• Radiant heat that can cause combustible materials to ignite 
  • The wind blowing burning embers onto your property (the most common occurrence)

 

Fire season is unpredictable and frightening, but don’t worry, VFS is here to help prepare your commercial property for a potential emergency. Fire safety regulations for a commercial building may look different from one property to another. 

 

Video Surveillance

 

VFS offers systems from video surveillance to business intelligence. This means that if a fire starts, your company will have access to visuals around the property. We design systems that optimize your existing infrastructure and augment them with the latest in proven technologies. 

 

Adding this extra layer of security is just a stepping stone towards having a foolproof plan in place for fire season. 

 

Outside the Building

Establishing fire protection elements outside your commercial property may save you from the unpredictable and devastating effects of a fire. When preparing the surrounding area for fire season, create three “buffer zones” that act as lines of defense. These areas outside of the building need to be free of flammable or combustible materials. 

 

Zone Three

Typically, this region is the first line of defense against a fire. It ranges about 100 or more feet from the building depending on where the building is located.  In the case of commercial properties built on a slope, buffer zones are recommended to extend further, about 150-200 feet total, due to faster and longer flaming fires. This buffer zone would help slow down the pace of the fire.

 

The surrounding area of any property should be cleared of extra brush, dead plants, and trees. This includes trees, shrubs, bushes, and dead grass. Keep shrubs trimmed and spaced out as well. Another good rule of thumb to follow is to make sure any tree branches stay at least 10 feet from any other trees. 

If you need to keep a storage shed, wood, a trailer or other similar objects on your property, try to keep them in this zone. 

Zone Two

This is the second line of defense against a fire. Its purpose is preventative damage control if the fire breaks through zone three. Zone two ranges about 30 to 100 feet from the building.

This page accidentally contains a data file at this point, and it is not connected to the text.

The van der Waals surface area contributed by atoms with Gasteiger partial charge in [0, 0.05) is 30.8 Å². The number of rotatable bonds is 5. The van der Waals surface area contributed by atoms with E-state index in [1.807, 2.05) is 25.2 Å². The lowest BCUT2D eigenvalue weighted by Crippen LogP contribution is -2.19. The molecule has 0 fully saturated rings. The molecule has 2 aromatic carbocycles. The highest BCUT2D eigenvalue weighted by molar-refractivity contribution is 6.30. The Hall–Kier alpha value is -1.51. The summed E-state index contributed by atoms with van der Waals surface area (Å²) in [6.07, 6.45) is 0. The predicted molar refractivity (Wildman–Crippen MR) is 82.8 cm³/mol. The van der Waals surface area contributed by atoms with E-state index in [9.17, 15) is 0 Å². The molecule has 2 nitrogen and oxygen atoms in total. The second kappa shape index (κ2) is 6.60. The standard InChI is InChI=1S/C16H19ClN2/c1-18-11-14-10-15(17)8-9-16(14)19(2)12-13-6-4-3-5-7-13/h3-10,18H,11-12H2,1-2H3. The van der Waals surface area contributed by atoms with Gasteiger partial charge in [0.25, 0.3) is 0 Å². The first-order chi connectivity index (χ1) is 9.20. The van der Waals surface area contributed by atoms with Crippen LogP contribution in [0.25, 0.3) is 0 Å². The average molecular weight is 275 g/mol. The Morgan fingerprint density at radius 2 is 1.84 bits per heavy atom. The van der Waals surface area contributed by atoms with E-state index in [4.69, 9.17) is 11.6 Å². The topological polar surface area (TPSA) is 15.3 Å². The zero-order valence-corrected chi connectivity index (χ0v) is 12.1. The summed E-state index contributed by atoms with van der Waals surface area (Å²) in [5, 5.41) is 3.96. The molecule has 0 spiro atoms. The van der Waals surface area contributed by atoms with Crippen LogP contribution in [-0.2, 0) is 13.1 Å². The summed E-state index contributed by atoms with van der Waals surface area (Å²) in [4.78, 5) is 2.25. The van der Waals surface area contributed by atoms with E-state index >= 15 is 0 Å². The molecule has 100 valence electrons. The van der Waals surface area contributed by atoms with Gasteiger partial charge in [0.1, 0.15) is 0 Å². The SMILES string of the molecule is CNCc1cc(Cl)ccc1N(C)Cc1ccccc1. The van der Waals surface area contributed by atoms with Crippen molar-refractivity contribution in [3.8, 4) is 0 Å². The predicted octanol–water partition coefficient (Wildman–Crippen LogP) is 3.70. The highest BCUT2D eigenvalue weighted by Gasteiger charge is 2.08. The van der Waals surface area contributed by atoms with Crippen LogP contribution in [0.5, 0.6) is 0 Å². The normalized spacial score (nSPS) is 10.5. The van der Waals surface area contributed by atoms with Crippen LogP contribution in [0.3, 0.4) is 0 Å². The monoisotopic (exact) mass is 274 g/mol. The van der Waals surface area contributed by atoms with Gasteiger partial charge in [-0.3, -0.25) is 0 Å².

Buildings with grass surrounding the property should avoid tall grasses, also known as ladder fuels, because they make it easier for fires to climb trees. Any grass should be kept no taller than four inches high. 

 

Any dead plants, bushes, or trees should be removed from this area. When maintaining the trees in this zone, prune the branches so they are at least ten feet from the ground, and remove any low-hanging branches. 

 

Zone One

Zone one, also known as the last line of defense, includes the area up to 30 feet away from your property. 

 

If your building has a deck or a porch, avoid storing any combustible materials like wood underneath it. 

 

All dry or dead plants or dry vegetation in this zone must be cleared away. This includes:

 

  • Brush 
  • Bushes 
  • Pine needles 
  • Dry leaves 

 

When landscaping this area, it’s important to keep zone one in mind. It’s best to use noncombustible materials such as rocks or gravel to help keep flames at bay.

 

Cut down any tree branches hanging over the roof of the building. 

Other Outside Hazards

Another hazard to be aware of is gutters. The key is to maintain a consistent routine of cleaning out the building gutters to avoid the build-up of dry leaves and other highly flammable materials. 

 

The parking lot is another focus area for fire prevention. Depending on the commercial building layout, parking lots can become a hotspot for sparks to fly. To avoid this, inform your staff that they need to avoid parking over any grass or spilled oil.